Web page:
On a craftsmen tour of Tuscany we were immersed in the passion of a shoemaker, as well as the detail involved in making mosaic stone and even the true art of creating a drummers cymbal. Though they were all remarkable, there was one other unique craft that fascinated me, topiary.
When I heard that we would be headed to Pistoia to learn how to make topiary I was thinking more along the lines of a cute little table top rosemary bush in the shape of a heart, just like the ones I had seen in my local grocery stores flower shop. It was nothing like that. Actually, Romiti e Giusti does prune plants in unique shapes, but instead of tiny rosemary hearts they produce life-size (and larger) automobiles, teddy bears, tea cups and dinosaurs.
It all begins with creating a metal form in the desired shape. On this particular day the worker was expertly welding a large horse, one that would have been a piece of art even without the greenery. But, this one would be joining three of his friends in order to make an impressive horse and carriage topiary.
After the structure is complete, the plant of choice, usually Ligustrum Delavayanum, is intertwined within. Then you nurture, water and love it as it grows to be an adult, which usually takes a minimum of six months. All the while the expert trimmer, who is armed with a hedge cutter, keeps things tidy to ensure the proper growth.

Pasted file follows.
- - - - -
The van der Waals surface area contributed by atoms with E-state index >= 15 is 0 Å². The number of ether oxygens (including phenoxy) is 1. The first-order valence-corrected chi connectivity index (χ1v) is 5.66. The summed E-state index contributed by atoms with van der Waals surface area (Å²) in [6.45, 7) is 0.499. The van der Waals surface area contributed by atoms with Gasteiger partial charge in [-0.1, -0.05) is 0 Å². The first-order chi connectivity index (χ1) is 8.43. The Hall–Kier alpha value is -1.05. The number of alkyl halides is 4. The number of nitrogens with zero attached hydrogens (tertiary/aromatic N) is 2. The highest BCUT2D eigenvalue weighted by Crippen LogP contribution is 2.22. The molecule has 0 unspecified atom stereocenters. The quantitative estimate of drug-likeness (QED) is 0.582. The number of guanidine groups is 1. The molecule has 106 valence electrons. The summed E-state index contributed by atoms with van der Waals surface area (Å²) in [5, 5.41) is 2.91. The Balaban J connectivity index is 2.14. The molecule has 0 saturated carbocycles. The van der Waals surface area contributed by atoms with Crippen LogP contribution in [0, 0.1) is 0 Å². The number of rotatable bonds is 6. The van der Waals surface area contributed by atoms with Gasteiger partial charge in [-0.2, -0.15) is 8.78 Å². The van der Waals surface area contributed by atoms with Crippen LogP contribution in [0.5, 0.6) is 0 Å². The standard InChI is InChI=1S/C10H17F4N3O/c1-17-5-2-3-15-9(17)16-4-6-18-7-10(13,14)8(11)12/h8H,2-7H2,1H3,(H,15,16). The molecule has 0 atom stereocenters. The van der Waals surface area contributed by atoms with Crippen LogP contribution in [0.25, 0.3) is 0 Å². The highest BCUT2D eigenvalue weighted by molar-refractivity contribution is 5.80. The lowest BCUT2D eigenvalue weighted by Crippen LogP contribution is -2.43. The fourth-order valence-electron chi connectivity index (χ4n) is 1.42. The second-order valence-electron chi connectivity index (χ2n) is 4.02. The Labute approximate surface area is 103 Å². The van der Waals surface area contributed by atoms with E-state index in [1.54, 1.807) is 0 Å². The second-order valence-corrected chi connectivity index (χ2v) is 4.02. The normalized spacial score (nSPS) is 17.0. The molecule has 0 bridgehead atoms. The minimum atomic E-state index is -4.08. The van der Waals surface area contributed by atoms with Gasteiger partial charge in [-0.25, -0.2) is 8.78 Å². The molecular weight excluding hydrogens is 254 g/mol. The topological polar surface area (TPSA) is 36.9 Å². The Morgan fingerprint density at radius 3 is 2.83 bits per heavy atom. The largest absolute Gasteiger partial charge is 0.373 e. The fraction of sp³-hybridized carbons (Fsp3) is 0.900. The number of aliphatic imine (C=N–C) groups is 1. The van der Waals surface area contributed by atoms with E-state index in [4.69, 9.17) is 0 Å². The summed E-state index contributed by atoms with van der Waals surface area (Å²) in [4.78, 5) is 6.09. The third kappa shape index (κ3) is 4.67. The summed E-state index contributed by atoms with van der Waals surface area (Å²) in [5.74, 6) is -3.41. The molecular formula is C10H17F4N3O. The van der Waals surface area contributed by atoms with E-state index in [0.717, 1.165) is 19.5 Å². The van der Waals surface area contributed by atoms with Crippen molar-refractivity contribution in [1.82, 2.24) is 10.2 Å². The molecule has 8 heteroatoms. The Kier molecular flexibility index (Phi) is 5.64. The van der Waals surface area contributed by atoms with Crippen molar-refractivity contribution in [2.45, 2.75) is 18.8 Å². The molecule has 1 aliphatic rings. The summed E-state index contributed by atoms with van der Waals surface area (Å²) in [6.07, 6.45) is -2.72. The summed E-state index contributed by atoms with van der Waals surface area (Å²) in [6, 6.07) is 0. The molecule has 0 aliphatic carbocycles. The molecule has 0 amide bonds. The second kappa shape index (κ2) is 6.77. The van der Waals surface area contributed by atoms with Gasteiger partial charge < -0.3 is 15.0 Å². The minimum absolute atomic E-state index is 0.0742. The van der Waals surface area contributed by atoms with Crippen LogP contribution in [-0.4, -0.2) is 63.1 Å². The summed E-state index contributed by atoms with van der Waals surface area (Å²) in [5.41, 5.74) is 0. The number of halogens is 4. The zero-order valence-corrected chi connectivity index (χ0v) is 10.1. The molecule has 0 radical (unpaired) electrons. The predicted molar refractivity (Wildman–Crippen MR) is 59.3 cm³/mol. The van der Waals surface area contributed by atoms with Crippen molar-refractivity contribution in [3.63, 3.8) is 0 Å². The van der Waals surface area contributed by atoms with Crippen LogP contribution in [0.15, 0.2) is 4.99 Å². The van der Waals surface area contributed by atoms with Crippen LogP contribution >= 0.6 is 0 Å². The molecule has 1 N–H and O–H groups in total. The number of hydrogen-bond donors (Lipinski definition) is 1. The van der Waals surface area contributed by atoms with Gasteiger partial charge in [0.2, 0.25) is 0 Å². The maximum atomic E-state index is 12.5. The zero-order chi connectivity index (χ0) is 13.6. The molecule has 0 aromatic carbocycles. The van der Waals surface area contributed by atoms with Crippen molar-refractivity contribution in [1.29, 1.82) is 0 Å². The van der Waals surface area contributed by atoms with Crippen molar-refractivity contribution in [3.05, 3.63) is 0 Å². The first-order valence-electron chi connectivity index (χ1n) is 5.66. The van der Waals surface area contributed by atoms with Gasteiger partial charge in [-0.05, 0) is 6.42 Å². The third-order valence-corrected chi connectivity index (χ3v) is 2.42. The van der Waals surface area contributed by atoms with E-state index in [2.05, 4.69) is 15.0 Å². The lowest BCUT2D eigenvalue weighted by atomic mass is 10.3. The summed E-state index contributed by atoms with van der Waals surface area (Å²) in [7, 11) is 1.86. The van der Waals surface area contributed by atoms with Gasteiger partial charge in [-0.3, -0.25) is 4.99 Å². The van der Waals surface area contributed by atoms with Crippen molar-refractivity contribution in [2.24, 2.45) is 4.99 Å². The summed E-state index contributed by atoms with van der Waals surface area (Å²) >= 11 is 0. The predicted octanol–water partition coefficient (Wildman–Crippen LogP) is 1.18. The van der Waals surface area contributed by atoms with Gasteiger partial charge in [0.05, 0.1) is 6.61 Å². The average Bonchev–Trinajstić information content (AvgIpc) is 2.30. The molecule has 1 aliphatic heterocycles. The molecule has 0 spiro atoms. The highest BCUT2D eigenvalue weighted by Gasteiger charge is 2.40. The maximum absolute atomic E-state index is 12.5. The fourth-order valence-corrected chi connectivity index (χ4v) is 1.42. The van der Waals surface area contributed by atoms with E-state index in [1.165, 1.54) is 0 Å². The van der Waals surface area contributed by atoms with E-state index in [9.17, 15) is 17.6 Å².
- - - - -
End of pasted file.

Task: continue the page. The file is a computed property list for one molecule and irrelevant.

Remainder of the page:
And then, if you followed all the steps properly, you have yourself a topiary ready for display in front of any amusement park, office complex or even your own home.
As we learned, this is a very special niche of the plant market, which started in the Roman times and continues all over the world today. But, there was something special about Romiti e Giusti. Maybe it was Tuscany. Maybe it was that one cute topiary made in the shape of a pig. And maybe it was just because of the passion that oozed from every stem.